E-Commerce in Europe: Diversity Without the Melting Pot

It is important to understand that Europe is not a melting pot like the U.S., where people of different cultures and religions blended together far from their native lands. Politically and culturally, Europe is diverse, but each country has a different history, religion, national language, culture and heritage to which it remains strongly attached. Europe consists of 520 million inhabitants in 34 countries, within which 32 languages are spoken and 23 different currencies used.

This diversity represents a real challenge for companies wanting to penetrate the European market, as they will need to localize their products for the specific needs of each country. As the former German Chancellor Willy Brandt once said: “If I’m selling to you, I speak your language. If I’m buying, dann mssen Sie Deutsch sprechen.”

However, the challenges are not only linguistic, but also cultural.

Technical Challenges Linked to Linguistics

  • Text string expansion: It is not uncommon for short texts, such as the titles of software commands, to be three times as long in German as they are in English. For example, the English word “Redo” translated to German is “Wiederherstellen” — up from 4 characters to 16, representing an expansion of 400 percent.
  • Character sets and encodings: Character encoding schemes are limited in size, and do not always cover all the characters of a specific language. For instance, encodings belonging to the ISO-8859 family are represented by one byte, and are thus limited to 256 characters. In this family, Latin 1 covers Western European languages with characters such as , , and , while Latin 2 covers Central and Eastern European languages with characters such as ś, ŭ, ť and č. Unicode standard covers almost 100,000 characters and most scripts (writing systems) in use today. Multilanguage software should thus be adapted to Unicode to support as many languages as possible. The necessary adaptation process is by no means trivial, as not only does the software need to be adapted, so do all related legacy systems that store data.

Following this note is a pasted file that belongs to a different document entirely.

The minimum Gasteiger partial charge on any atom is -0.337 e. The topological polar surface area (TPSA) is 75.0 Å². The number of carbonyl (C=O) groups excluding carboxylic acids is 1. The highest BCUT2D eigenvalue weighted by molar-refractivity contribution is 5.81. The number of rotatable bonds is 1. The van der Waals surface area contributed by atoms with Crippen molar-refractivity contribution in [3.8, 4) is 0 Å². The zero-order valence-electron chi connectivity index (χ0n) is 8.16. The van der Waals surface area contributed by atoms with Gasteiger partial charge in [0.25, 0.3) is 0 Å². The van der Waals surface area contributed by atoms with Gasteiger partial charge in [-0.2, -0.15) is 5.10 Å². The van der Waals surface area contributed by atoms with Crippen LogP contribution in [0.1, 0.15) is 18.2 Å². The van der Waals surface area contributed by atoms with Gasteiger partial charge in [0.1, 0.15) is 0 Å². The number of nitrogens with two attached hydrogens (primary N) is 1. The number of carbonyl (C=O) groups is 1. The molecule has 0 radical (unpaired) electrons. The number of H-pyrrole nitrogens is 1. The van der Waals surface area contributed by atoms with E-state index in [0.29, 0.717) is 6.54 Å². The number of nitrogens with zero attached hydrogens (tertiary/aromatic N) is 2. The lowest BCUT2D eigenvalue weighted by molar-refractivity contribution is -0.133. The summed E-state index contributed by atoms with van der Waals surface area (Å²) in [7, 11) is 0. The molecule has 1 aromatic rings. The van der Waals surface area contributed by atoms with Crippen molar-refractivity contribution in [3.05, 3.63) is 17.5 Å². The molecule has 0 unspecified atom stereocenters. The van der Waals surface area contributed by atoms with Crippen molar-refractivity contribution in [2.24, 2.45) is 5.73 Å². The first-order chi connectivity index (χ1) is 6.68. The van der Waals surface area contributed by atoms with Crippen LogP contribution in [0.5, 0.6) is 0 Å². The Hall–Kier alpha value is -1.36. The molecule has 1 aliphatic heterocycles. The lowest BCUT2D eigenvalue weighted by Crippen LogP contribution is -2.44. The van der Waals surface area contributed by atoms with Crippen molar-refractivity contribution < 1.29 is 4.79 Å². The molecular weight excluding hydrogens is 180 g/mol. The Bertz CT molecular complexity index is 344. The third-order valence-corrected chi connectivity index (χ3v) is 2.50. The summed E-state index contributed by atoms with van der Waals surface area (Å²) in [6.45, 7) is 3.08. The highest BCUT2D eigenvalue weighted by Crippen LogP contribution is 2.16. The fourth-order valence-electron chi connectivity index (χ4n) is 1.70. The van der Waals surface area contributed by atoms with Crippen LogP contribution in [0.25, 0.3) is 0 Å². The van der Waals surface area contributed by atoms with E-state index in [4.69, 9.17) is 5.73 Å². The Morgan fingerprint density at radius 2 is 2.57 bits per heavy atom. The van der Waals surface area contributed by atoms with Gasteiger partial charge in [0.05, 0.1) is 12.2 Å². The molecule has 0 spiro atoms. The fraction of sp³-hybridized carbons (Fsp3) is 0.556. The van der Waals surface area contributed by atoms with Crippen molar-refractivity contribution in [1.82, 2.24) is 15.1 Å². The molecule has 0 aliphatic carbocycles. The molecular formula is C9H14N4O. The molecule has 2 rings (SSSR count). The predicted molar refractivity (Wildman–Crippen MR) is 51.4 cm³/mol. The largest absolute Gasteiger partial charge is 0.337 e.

• Keyboard character layout: Keyboard layouts vary from one country to the next, as they have been customized to the characters and symbols mostly used in a given language. Keyboard input may not be appropriate if the product is not internationalized and does not recognize other keyboards.
  • Keyboard short cuts: These will also need to be localized to make sense for a particular language. [Ctrl] O makes sense in English for “Open,” but not for its Portuguese equivalent “Abrir.”
  • Alphabetical sorting order: Sorting rules for extended characters differ from language to language. In Polish, extended characters are collated after their non-extended counterparts: A, Ą, B, C, Ć, D, E, Ę, …. while in Swedish, they are placed at the end…, X, Y, Z, , , ). In Hungarian, both extended characters and consonants are written with single, double or triple characters. The alphabetic order thus looks something like: A, , B, C, CS, D, DZ, DZS, E, , F… It goes without saying that when sorting lists of items in the graphical user interface (GUI) or in your documentation’s indexes, you need to be fully concentrated and have all the rules at hand.
  • Abbreviations: Abbreviations are often used to save space in English documentation, but they don’t always translate into other languages, or worse, may sound like an offensive word!
  • Text and audio concatenation or placeholders: Concatenation occurs when a sentence is composed of different segments of text. For instance: “do not,” “click on” and “print” could be composed as “click on print” or “do not click on print.” Well-intentioned programmers use concatenation to save space. While it makes perfect sense in their native language, it may not work for other languages which are structured differently. German, for instance, requires the verb to be at the end of the sentence. If composed in the same way, a German sentence will thus be grammatically incorrect: “Nicht klicken auf Drucken” instead of “Klicken Sie nicht auf Drucken.” These localization issues require re-engineering and are time-consuming.